Bits and bobs

Here I am, to join the crowd (everyone else has been doing this). You can make yours here. (Or you should be able to, at least. The link isn’t working for me at the moment.)

Just got back from a ride. Think I overdid it – feeling slightly flattened. I’ve been experimenting with going quite fast up the first long hill – what’s a bit of leg pain and bursting lungs? On the way back some race-bikes overtook me but I managed to tail them for quite a way. Still can’t keep up with M. The race-bikes couldn’t either. We’ve cycled 150k since getting back from Austria a week ago.

In other news…

I have an external examiner! Much excitement. And many thanks to certain Australian medievalists who suggested him.

My introduction is getting written, one block at a time. I’ve come up with a much clearer structure than I had a few weeks ago. I wish I was quicker at this, though.

I am taller than 98% of German women, and 80% of English men. How about that.

We’ve been watching the first series of The Street. Slightly harrowing, but very cool. The red brick terrace made me somewhat nostalgic. Timothy Spall is my hero.

One of the characters was drinking his tea out of my favourite tea cup. This made me happy.

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8 thoughts on “Bits and bobs

  1. no, but i have added it to the list! thanks! (off to the uk next week so i can stock up on dvds. well, that’s not actually the purpose of the trip but rather handy all the same.)

    i love him in ‘secrets and lies’.

    and in ‘Auf Wiedersehen Pet’. (we’ve watched every single one of these – absolutely gorgeous.)

  2. How exciting to get your external examiner sorted out. It makes it all seem so much nearer to those magic letters after your name.

    I like Timothy Spall as well and I particularly loved ‘Secrets and Lies’. He’s always so good in everything he does.

    All that cycling – you’ll either be ‘fit as a butcher’s dog’ or absolutely exhausted. Are you planning on the 2012 Olympic Games?

  3. Cool avatar! You look most inscrutable, I think.

    Very pleased about examiner, though sounds so odd, here, where the anonymity of all examiners is one of the university’s most sacred principles, the violation of which is punishable by death, etc.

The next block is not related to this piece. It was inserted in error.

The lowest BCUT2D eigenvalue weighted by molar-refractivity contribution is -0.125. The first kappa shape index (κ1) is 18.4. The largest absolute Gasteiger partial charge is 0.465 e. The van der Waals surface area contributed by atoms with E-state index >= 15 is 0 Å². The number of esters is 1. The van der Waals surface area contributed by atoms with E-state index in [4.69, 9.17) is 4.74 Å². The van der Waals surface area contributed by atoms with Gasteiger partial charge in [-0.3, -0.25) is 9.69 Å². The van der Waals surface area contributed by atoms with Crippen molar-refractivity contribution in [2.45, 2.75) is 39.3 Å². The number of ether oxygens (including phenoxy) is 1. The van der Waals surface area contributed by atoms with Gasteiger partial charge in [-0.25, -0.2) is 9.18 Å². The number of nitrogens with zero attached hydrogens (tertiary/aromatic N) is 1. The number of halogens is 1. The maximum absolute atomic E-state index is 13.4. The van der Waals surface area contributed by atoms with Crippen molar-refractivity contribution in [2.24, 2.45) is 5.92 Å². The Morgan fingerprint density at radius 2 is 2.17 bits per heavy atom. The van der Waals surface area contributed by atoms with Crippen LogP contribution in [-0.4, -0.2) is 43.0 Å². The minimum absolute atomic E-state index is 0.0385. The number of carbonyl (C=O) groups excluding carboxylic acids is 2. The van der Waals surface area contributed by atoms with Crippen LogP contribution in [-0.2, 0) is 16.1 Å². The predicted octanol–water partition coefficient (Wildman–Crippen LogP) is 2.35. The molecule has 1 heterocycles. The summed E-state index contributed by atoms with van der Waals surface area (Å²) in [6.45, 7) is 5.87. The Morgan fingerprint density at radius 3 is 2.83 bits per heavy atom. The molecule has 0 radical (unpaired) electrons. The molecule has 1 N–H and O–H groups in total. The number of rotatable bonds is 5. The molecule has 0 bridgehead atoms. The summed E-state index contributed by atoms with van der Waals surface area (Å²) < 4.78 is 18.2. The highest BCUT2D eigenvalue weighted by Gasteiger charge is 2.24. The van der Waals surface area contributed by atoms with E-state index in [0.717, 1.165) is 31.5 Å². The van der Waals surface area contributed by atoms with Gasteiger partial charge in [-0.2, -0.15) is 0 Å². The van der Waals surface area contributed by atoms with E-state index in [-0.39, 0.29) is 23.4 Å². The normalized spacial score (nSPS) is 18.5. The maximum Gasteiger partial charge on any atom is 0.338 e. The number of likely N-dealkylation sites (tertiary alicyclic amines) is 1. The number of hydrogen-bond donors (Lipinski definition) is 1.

4. heh. inscrutable is something i’ll never be. i tried looking ‘mysterious’ once in high school, and everyone just thought i was in a bad mood. it’s also missing all my moles. though as michael has discovered recently, moles are dispensable through photo shop anyway. we look so much younger without them for some reason. i’d also look more like my avatar if i ever wore eye make-up. anyway…

    it’s funny how each country seems to do the examination thing differently. what happens in the viva in australia – do you just turn up not knowing who you’ll be talking to? we get one internal and one external examiner, which we know in advance, and get to make suggestions as to who we would like. but we don’t have contact with them/get advice from them before we submit, which seems to be the case in america from something i read on ‘quod she’ recently.

    (though often the internal examiner is the same person who examines our ‘upgrade procedure’ nine months into our candidature – so they will have seen the project at a very early stage and given advice at that point.)

    it took us a while to sort out the external examiner as the first people we thought of weren’t available for various reasons, and they had to bend the rules to accept the one i’ve got now. but i’m very pleased with how it’s worked out.

  5. Psssh. I moved to Belgium the day after Christmas 2007. It’s taken me 8 months, 6 of which have been spent with daily classes in Dutch. And I’m just now to the point where I don’t always have to switch to english when talking to people like secretaries or doctors. It takes a long time.

  6. Well, in Australia, the examination process is completely separate from the supervision process. At Melbourne, you have a principal supervisor, an associate supervisor (who steps in at various hurdle points and if the principal goes away), and also a third member of your “advisory panel”, all from the department. When it’s time for examination, you can suggest names, and veto any, but the whole thing is done in utmost anonymity. There are two examiners who are probably non-Australians. And they often suggest re-writing and re-submission. No viva, though: too expensive to fly people here. It’s quite different from the UK and US system, isn’t it? When the entire process is complete, the examiners can decide whether you know who they are or not (mostly they are happy to let you have their names).

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